Sowing Colour, a vivid installation of more than 200 porcelain pots by Natasha Daintry will be unveiled in the Dome Room at Chatsworth when the new season opens on 24 March 2018.
Sowing Colour is a specially commissioned site-specific ceramic installation for the Devonshire Collection and a bold addition to the current Duke and Duchess's growing collection of contemporary art and design.
Natasha Daintry has long been admired by them both - a ceramicist of international acclaim known particularly for her experiments with glazes, using a high-white porcelain as the luminous ground on which to explore colour.
Situated in the Dome Room, the piece comprises 238 coloured pots burgeoning down in a coloured explosion from tiny to monumental, embodying the dramatic and dynamic progression of Fibonacci’s mathematical sequence that underlies natural growth. Texture, reflection, scale, multiplicity, colour, muscularity and delicacy will all play a part.
The Duke of Devonshire has been collecting the works of Natasha Daintry for a number of years including ‘Stalking Purple’; ‘Skin Deep’ and ‘Halo’.
The Duke said: “The first work of Natasha’s I acquired was Stalking Purple 2011. It remains one of my favourite ceramic suites and I am still thrilled by the purity of the glazes she uses.“Soon after this acquisition I visited her in her studio with our then curator of ceramics, Hannah Obee. From that visit and after long discussions, initially with Hannah then with Natasha as well, we came to what is now Sowing Colour.
“For me this has been an immensely interesting and enjoyable experience and I am confident that the commission will very quickly become a favourite with visitors to
Inspiration for Sowing Colour came from the garden and landscape of Chatsworth, and the house’s relationship to the word ‘culture’, in the sense of human culture, as well as the cultivation of earth and plants. Natasha was struck by the vigour of swirling plant roots in the vegetable garden and envisaged a work pulsing with energy using colour and dramatic shifts in scale. The Fibonacci sequence gave her a dynamic structure to express movement through fired static pots.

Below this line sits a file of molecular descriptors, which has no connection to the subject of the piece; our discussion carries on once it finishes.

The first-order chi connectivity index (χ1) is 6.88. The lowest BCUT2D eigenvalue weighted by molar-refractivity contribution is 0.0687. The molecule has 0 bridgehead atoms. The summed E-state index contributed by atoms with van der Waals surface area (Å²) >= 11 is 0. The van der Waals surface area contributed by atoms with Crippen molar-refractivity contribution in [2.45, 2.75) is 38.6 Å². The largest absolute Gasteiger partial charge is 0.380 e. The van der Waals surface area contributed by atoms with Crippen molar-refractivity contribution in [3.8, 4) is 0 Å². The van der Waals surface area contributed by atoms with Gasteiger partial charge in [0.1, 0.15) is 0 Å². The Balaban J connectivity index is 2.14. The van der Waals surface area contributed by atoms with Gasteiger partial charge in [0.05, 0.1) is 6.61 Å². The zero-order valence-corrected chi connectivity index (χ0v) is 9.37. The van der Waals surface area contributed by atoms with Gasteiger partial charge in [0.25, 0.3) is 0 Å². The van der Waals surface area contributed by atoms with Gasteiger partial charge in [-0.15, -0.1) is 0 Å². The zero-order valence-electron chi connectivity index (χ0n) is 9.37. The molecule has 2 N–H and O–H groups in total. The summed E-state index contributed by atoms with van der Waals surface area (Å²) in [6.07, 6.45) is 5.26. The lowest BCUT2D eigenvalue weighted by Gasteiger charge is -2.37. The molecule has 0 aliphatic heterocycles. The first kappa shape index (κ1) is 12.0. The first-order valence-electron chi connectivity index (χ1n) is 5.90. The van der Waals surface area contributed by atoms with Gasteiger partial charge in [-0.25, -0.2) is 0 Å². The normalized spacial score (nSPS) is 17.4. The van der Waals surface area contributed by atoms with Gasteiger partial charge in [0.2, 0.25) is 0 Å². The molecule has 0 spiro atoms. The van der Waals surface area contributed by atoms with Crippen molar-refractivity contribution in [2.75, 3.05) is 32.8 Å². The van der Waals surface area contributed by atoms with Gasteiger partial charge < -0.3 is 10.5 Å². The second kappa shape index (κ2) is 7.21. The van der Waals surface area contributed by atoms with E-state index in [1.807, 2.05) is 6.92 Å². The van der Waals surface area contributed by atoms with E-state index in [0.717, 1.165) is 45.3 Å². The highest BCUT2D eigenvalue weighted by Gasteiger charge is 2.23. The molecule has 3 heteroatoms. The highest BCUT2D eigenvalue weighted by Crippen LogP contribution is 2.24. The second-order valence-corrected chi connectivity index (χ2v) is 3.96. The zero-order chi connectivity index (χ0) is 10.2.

Starting at the top of the installation, a mass of tiny coloured pots grow near to 1m in height at the base of the piece embodying the vigorous progression of Fibonacci’s mathematical sequence. This sequence of growth (1, 1, 2, 3, 5, 8 and 13) is expressed in both the dimensions of the pots as well as the height of the space they inhabit in each layer. Natasha has developed over fifty glazes to create a riot of finely balanced coloured pots, which cascade down eight layers of shelving to radiate colour.
Natasha said of the commission: ‘This project is my most ambitious to date and has taken almost two years to complete, involving many technical challenges of working in porcelain on this scale and collaboration with technicians and engineers. It has been a joy to make and is wonderful to see it finally installed.’
This is the current Duke and Duchess’s third ceramic installation following on from Edmund de Waal’s Sounding Line (2006) and Jacob van der Beugel’s North Sketch Sequence (2014).